The Opera geometrica of the French mathematician Jean Buteo was a collection of tracts on a variety of mathematical questions, beginning with the shape and size of the Ark. Buteo was the first to treat this as an exercise in geometry, so to some extent he set the terms of subsequent debate. He considers the materials used in constructing the Ark, the general design, the overall capacity and the accommodation required to cope with all the animals, while central to the discussion is the size of the cubit. Buteo sees no need to invoke the large ‘geometrical’ cubit for, by limiting the animals to a finite number and by estimating the space they would require, he concludes that they can be accommodated with the necessary provisions. Buteo’s calculations were influential because they vindicated a material Ark.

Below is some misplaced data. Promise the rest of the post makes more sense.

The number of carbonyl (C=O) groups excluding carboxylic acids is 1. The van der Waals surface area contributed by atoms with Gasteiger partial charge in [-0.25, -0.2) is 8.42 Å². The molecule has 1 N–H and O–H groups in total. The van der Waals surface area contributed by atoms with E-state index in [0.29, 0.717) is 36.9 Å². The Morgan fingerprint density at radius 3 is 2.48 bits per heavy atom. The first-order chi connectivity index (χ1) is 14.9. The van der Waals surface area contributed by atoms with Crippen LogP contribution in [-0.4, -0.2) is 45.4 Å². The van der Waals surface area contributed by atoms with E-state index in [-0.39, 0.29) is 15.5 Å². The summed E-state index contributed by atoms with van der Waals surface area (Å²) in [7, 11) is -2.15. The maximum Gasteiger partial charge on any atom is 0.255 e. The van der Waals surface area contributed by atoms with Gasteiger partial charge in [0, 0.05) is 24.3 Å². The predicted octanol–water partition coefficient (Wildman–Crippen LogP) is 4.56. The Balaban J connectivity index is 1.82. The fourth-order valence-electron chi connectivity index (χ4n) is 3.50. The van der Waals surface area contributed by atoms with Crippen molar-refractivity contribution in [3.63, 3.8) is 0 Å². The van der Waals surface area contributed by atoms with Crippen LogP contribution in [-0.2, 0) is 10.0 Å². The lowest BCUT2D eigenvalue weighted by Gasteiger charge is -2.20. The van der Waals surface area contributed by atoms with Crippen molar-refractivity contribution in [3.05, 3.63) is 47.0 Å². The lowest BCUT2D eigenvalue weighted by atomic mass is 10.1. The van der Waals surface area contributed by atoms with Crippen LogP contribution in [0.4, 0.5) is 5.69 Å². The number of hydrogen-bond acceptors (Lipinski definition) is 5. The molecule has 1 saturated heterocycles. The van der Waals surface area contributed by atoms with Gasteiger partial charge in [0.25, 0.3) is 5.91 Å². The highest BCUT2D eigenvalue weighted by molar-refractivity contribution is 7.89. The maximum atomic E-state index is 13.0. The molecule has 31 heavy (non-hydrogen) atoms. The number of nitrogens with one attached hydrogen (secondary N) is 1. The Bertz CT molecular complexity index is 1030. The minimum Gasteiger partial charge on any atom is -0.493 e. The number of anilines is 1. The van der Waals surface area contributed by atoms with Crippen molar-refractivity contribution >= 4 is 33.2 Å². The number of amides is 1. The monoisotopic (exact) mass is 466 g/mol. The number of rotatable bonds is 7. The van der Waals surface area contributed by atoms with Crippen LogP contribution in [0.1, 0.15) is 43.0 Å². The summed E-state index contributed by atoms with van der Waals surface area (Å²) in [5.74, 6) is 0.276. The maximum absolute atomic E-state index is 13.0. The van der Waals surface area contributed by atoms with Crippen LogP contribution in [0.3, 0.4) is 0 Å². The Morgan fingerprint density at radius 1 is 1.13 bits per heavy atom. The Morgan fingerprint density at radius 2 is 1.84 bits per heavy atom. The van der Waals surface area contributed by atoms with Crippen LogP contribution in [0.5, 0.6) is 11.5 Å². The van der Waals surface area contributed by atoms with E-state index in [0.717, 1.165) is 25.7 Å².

Buteo’s technique was to reduce the animal units to three – cow, sheep and wolf – and to express the requirements for accommodation and food in terms of equivalent numbers of these animals. This device makes the whole calculation manageable and he was able to fit his animals into the lowest deck, store the hay in the middle, and leave the top deck for people and birds.
Buteo discusses the variety of forms given to the Ark and establishes the problematic in a graphic manner by presenting five designs of Ark on a single page at the end of a section ‘De variis arcæ, & earum scenographia’. The first is attributed to the early Christian scholar Origen, while the second is simply ascribed to ‘aliquos doctores’. Buteo’s own solution is set at the bottom of the group, and is preceded by designs from the twelfth-century Augustinian scholar Hugh of Saint Victor and from the Dominican general Cajetan or Thomas de Vio. Thus Buteo presents the Ark as a problem of conflicting designs, while at the same time locating it within the discourse of geometry. This rhetorical device, with similar examples, was repeated as late as 1697 by the Dutch shipbuilder Cornelis van Yk.
Just as Buteo’s mathematics and its conclusions were widely adopted, so his general design became popular also. It was used, for example, in the illustration included in the Cambridge Bible of 1660, it was adopted by John Wilkins in 1668 and it formed the basis of Kircher’s magnificent Ark of 1675.